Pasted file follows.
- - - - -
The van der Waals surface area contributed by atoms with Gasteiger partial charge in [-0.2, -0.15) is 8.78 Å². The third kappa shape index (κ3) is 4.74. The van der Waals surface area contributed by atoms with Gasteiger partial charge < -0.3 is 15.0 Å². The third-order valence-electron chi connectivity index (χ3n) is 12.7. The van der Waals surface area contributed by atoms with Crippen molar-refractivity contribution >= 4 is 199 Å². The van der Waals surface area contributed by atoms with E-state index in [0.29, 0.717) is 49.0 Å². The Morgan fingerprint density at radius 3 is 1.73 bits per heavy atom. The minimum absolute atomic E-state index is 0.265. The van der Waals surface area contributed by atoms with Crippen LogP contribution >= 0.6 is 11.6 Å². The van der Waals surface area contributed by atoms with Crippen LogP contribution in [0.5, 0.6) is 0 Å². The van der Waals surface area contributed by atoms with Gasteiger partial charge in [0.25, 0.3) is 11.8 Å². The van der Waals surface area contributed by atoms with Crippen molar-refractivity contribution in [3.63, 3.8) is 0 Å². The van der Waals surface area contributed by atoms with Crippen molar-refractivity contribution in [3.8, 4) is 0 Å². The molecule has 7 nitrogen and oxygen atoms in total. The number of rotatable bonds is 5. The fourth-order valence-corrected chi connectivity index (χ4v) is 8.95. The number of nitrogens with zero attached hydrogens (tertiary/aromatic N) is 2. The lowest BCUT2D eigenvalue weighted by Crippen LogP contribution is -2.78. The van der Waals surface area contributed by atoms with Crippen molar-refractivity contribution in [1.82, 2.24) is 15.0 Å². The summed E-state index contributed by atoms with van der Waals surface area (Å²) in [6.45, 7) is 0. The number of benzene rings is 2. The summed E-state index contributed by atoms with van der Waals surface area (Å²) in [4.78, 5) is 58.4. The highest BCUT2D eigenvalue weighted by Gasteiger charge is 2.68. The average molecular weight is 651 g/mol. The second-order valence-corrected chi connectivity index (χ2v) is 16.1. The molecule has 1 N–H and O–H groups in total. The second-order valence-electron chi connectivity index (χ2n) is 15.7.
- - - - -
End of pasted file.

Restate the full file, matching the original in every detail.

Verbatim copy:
The van der Waals surface area contributed by atoms with Gasteiger partial charge in [-0.2, -0.15) is 8.78 Å². The third kappa shape index (κ3) is 4.74. The van der Waals surface area contributed by atoms with Gasteiger partial charge < -0.3 is 15.0 Å². The third-order valence-electron chi connectivity index (χ3n) is 12.7. The van der Waals surface area contributed by atoms with Crippen molar-refractivity contribution >= 4 is 199 Å². The van der Waals surface area contributed by atoms with E-state index in [0.29, 0.717) is 49.0 Å². The Morgan fingerprint density at radius 3 is 1.73 bits per heavy atom. The minimum absolute atomic E-state index is 0.265. The van der Waals surface area contributed by atoms with Crippen LogP contribution >= 0.6 is 11.6 Å². The van der Waals surface area contributed by atoms with Crippen LogP contribution in [0.5, 0.6) is 0 Å². The van der Waals surface area contributed by atoms with Gasteiger partial charge in [0.25, 0.3) is 11.8 Å². The van der Waals surface area contributed by atoms with Crippen molar-refractivity contribution in [3.63, 3.8) is 0 Å². The van der Waals surface area contributed by atoms with Crippen molar-refractivity contribution in [3.8, 4) is 0 Å². The molecule has 7 nitrogen and oxygen atoms in total. The number of rotatable bonds is 5. The fourth-order valence-corrected chi connectivity index (χ4v) is 8.95. The number of nitrogens with zero attached hydrogens (tertiary/aromatic N) is 2. The lowest BCUT2D eigenvalue weighted by Crippen LogP contribution is -2.78. The van der Waals surface area contributed by atoms with Crippen molar-refractivity contribution in [1.82, 2.24) is 15.0 Å². The summed E-state index contributed by atoms with van der Waals surface area (Å²) in [6.45, 7) is 0. The number of benzene rings is 2. The summed E-state index contributed by atoms with van der Waals surface area (Å²) in [4.78, 5) is 58.4. The highest BCUT2D eigenvalue weighted by Gasteiger charge is 2.68. The average molecular weight is 651 g/mol. The second-order valence-corrected chi connectivity index (χ2v) is 16.1. The molecule has 1 N–H and O–H groups in total. The second-order valence-electron chi connectivity index (χ2n) is 15.7.